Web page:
Wed, Oct 02, 2019 - Page 2 News List

Groups seek new laws to bolster animal protection

NEWS CONFERENCE:Twelve lawmakers have signed a petition launched by the groups, with several saying that everyone could do more to help protect animals

By Hsieh Chun-lin and Jake Chung  /  Staff reporter, with staff writer

Animal right advocates and legislators take part in a news conference promoting greater protections for animals at the Legislative Yuan in Taipei yesterday.

Photo: CNA

Ahead of World Animal Day on Friday, several animal rights groups yesterday launched a petition to have animal protection written into the Constitution, among other legal changes.

They are calling for animal rights to be guaranteed by the Constitution; the institutionalization of compensation for injured animals; establishing a standing animal protection task force; legalization of humane rescue efforts; transparency of information regarding the treatment of animals in scientific research; the legalization of animal-friendly husbandry and the legalization of the promotion of vegetarian diets.

Taiwan Animal Protection Administrative Oversight Alliance secretary-general Ho Tsung-hsun (何宗勳) told a news conference in Taipei that 12 out of 113 legislators have signed the petition so far.

About 11 legislators took part in the news conference to lend support to the signature drive, including Democratic Progressive Party (DPP) legislators Rosalia Wu (吳思瑤) and Chuang Jui-hsiung (莊瑞雄), who brought their pets.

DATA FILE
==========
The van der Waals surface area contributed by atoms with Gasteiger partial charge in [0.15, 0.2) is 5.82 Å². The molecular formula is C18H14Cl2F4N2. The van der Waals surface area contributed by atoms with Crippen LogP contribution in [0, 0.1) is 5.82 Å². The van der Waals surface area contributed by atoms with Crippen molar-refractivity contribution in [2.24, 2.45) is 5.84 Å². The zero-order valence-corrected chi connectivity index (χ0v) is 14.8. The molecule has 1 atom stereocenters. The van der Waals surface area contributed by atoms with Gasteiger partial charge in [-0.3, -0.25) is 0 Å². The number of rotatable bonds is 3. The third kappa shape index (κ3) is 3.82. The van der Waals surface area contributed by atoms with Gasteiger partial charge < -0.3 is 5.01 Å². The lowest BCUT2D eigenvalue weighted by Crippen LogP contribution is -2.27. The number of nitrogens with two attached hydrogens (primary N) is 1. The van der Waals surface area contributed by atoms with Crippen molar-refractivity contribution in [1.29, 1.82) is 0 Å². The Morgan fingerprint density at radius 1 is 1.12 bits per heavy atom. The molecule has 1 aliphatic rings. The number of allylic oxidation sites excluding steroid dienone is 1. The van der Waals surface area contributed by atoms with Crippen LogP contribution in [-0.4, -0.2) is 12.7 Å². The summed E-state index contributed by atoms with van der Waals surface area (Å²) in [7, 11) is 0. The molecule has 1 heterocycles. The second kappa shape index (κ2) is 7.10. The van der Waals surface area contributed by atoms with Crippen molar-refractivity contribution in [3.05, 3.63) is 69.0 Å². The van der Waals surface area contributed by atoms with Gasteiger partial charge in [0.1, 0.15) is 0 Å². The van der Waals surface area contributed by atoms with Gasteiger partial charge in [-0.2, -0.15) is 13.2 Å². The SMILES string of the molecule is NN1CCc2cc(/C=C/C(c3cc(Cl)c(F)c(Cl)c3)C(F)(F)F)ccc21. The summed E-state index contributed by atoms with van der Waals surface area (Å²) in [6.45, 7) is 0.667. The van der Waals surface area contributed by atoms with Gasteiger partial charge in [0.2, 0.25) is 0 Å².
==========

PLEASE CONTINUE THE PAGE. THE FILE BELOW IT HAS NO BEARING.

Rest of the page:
Chuang, who represents Pingtung County’s third electoral district, said he is very much aware of the need for animal protection, citing issues in his constituency as an example.

The government policy to restore Formosan Sika deer in Pingtung County is an effort to restore endemic species, but to the farmers it is a nightmare, Chuang said.

The issue of animal protection and the right to property is an ongoing conflict in the county, yet they are fundamentally different things, he said.

It would be a long time before legislation brings about a safe environment for the animals, but if everyone worked together, then it could be possible that such action would occur faster, he said.

Wu said that legislators would have to reorganize the groups’ demands, as some would be easier to achieve, but all of the demands were a part of becoming an “advanced nation.”

Having pets helps change people, Wu said, jokingly adding that Chuang used to have an “air of violence,” but was calmer and more appreciable now that he has a dog.

Chinese Nationalist Party (KMT) Legislator Jason Hsu (許毓仁) said there were many issues regarding animal protection, such as the treatment of strays, but he believed that everyone could do more.

Hsu said he had Labrador for 13 years, which had been a gift from an officer as he finished his mandatory military service, but after the dog died, he was afraid of getting another.

“It really was like a member of the family passing,” Hsu said.

KMT Legislator Apollo Chen (陳學聖) showed off the “Legislative Yuan Award for Animal Protection” he won in June, saying that it was an award that few have received, and pledging to continue to press for animal protection.

The groups presented the legislators who have signed the petition with garlic bulbs and radishes in a play on words.

Garlic in Mandarin is pronounced “suan” (蒜), while in Hoklo (also known as Taiwanese), the phrase “dong suan” (凍蒜) means “winning election.” Radishes, in Hoklo, are “tsai tao” (菜頭) and were given as auspicious gifts ahead of January’s legislative elections.

Additional reporting by Diane Baker

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